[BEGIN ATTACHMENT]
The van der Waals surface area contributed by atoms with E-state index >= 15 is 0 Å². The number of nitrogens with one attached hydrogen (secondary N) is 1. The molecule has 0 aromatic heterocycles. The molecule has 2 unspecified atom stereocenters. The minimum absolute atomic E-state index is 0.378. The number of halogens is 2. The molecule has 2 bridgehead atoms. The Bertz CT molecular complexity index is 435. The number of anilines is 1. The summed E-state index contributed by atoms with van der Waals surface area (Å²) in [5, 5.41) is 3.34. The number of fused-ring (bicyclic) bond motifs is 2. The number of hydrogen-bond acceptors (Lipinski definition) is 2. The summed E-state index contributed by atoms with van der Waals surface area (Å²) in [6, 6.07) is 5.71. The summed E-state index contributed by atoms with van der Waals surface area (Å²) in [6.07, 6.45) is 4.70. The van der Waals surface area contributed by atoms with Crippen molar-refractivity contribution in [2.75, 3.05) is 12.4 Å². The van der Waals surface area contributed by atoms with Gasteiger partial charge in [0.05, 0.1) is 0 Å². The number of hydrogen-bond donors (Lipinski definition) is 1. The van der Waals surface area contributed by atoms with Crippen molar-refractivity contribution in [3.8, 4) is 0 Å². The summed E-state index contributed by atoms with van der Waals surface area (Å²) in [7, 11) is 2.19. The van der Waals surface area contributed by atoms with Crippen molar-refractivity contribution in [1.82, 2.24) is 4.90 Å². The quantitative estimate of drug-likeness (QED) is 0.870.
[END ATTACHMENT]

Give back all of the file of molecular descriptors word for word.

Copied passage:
The van der Waals surface area contributed by atoms with E-state index >= 15 is 0 Å². The number of nitrogens with one attached hydrogen (secondary N) is 1. The molecule has 0 aromatic heterocycles. The molecule has 2 unspecified atom stereocenters. The minimum absolute atomic E-state index is 0.378. The number of halogens is 2. The molecule has 2 bridgehead atoms. The Bertz CT molecular complexity index is 435. The number of anilines is 1. The summed E-state index contributed by atoms with van der Waals surface area (Å²) in [5, 5.41) is 3.34. The number of fused-ring (bicyclic) bond motifs is 2. The number of hydrogen-bond acceptors (Lipinski definition) is 2. The summed E-state index contributed by atoms with van der Waals surface area (Å²) in [6, 6.07) is 5.71. The summed E-state index contributed by atoms with van der Waals surface area (Å²) in [6.07, 6.45) is 4.70. The van der Waals surface area contributed by atoms with Crippen molar-refractivity contribution in [2.75, 3.05) is 12.4 Å². The van der Waals surface area contributed by atoms with Gasteiger partial charge in [0.05, 0.1) is 0 Å². The number of hydrogen-bond donors (Lipinski definition) is 1. The van der Waals surface area contributed by atoms with Crippen molar-refractivity contribution in [3.8, 4) is 0 Å². The summed E-state index contributed by atoms with van der Waals surface area (Å²) in [7, 11) is 2.19. The van der Waals surface area contributed by atoms with Crippen molar-refractivity contribution in [1.82, 2.24) is 4.90 Å². The quantitative estimate of drug-likeness (QED) is 0.870.